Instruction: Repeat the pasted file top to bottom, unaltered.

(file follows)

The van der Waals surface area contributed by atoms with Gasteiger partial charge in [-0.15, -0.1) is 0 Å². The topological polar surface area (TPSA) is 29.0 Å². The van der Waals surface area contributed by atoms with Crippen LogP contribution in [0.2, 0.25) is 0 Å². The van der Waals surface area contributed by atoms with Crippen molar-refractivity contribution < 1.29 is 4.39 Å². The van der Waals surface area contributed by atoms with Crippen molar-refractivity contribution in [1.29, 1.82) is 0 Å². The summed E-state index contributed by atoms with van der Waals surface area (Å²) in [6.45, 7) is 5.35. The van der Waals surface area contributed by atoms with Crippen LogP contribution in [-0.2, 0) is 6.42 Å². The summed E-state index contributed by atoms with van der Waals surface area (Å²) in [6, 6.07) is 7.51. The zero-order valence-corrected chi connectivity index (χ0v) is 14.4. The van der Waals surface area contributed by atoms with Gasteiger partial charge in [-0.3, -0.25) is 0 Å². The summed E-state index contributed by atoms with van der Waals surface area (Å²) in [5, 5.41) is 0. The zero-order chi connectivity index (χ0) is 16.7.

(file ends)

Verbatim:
The van der Waals surface area contributed by atoms with Gasteiger partial charge in [-0.15, -0.1) is 0 Å². The topological polar surface area (TPSA) is 29.0 Å². The van der Waals surface area contributed by atoms with Crippen LogP contribution in [0.2, 0.25) is 0 Å². The van der Waals surface area contributed by atoms with Crippen molar-refractivity contribution < 1.29 is 4.39 Å². The van der Waals surface area contributed by atoms with Crippen molar-refractivity contribution in [1.29, 1.82) is 0 Å². The summed E-state index contributed by atoms with van der Waals surface area (Å²) in [6.45, 7) is 5.35. The van der Waals surface area contributed by atoms with Crippen LogP contribution in [-0.2, 0) is 6.42 Å². The summed E-state index contributed by atoms with van der Waals surface area (Å²) in [6, 6.07) is 7.51. The zero-order valence-corrected chi connectivity index (χ0v) is 14.4. The van der Waals surface area contributed by atoms with Gasteiger partial charge in [-0.3, -0.25) is 0 Å². The summed E-state index contributed by atoms with van der Waals surface area (Å²) in [5, 5.41) is 0. The zero-order chi connectivity index (χ0) is 16.7.